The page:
Similarly, the film brushes over the introduction of its key players at such a pace that it is hard to identify with many of them. As we are introduced quickly to a multitude of different refugees, volunteers and Greeks in the early stages, their relation to the two locations of the film is in many cases rather vague, making it hard to identify which specific hardships each one of them may be facing. Meanwhile, a refusal to pursue a traditional introduction structure means that in at least one case (that of 17 year old Syrian Mohammad Damashqi), we don’t even learn names until the final minutes of the film.

This might seem like a minor teething problem, but if an audience is to quickly bond with an on-screen persona before the conclusion of the film, humanising factors like names – which identify these characters as actual, living, breathing people, like us – are essential. In this case, it is even more so, because We Are Not Together comes billed by its Director as allowing audiences to “see the real people beyond the news headlines”, and avoiding treating refugees as mere numbers, the mistreatment of which we can more easily abide.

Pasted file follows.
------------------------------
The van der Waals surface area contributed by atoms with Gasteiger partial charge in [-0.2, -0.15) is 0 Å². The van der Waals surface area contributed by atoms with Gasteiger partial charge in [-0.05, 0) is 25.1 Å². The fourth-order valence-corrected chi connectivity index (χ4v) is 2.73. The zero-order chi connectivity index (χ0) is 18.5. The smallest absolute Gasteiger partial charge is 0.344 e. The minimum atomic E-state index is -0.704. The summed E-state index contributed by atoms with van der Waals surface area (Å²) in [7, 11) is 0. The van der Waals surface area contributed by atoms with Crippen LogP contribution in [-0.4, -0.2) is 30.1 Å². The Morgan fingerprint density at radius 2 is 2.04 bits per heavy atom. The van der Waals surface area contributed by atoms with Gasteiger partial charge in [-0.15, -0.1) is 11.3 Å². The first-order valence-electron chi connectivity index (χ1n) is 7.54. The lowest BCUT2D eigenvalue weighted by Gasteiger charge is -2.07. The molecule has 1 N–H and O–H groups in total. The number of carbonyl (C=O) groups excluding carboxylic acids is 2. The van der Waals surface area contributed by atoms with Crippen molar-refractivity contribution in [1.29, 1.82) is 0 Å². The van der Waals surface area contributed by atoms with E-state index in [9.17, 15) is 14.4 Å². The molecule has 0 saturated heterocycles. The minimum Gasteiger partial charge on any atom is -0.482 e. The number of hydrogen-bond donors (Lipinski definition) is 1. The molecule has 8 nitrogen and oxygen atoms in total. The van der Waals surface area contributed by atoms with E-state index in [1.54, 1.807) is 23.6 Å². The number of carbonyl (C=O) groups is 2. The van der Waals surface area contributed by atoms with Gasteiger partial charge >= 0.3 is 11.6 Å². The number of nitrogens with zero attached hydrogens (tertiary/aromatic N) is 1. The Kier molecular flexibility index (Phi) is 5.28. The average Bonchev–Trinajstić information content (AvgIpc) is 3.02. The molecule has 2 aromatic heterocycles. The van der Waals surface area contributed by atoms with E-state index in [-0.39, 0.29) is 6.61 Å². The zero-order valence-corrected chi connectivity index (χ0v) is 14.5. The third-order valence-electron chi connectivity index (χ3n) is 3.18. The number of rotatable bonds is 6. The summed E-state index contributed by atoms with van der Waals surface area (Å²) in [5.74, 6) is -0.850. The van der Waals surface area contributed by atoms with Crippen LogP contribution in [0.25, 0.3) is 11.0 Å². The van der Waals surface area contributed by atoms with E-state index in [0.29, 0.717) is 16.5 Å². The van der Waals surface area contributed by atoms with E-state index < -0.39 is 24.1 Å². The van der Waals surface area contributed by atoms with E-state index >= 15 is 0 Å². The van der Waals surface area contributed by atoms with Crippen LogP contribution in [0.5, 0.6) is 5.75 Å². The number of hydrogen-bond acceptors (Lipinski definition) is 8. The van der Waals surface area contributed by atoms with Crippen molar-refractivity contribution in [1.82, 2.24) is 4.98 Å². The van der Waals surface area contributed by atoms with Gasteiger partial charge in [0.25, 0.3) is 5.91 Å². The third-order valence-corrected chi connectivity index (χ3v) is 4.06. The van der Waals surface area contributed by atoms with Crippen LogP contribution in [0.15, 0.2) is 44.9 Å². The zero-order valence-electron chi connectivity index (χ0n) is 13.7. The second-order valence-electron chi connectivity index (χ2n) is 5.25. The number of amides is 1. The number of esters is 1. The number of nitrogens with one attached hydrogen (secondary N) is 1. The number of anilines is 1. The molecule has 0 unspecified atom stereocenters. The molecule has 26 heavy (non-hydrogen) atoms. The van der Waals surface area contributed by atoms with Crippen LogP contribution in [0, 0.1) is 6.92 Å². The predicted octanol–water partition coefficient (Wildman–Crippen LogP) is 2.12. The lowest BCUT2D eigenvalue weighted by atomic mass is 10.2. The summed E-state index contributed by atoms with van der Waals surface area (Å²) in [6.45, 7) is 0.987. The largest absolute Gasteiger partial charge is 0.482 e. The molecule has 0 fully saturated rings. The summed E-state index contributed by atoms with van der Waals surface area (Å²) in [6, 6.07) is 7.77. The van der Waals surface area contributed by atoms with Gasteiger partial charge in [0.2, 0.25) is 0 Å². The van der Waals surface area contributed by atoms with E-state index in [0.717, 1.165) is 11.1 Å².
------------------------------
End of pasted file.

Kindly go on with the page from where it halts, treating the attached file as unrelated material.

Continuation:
This is a point another refugee, Junaid, lays bare, when he objects to the term altogether. He explains, “Refugee. I don’t like this word. We are together, what you think? I’m a refugee, you’re from the USA. He’s from the USA. Tony’s from the USA. So what is the difference between us?”

This is an excellent point in principle. Junaid is making a good argument that the only difference between four people who have travelled the world is a systemic construct, which privileges three of them to do so safely and legally, while he has become a demonised statistic. Unfortunately, the moment is less poignant than it might be, because we do not know Junaid’s name or backstory. We do not know him as a ‘real person beyond the headlines.’

In an hour-long documentary, this makes Nezam’s steadfast determination not to spell things out easily for the viewer equal parts admirable and infuriating. Certainly, I don’t think audiences should be babied through content to reach a convenient conclusion, and declining to do so does give the film an air of ‘organic’ authenticity. But at the same time, in an environment many viewers will find strange, it is the duty of a storyteller to somewhat hold their hand through the early stages – especially when trying to foster empathy among them for the subjects of the film.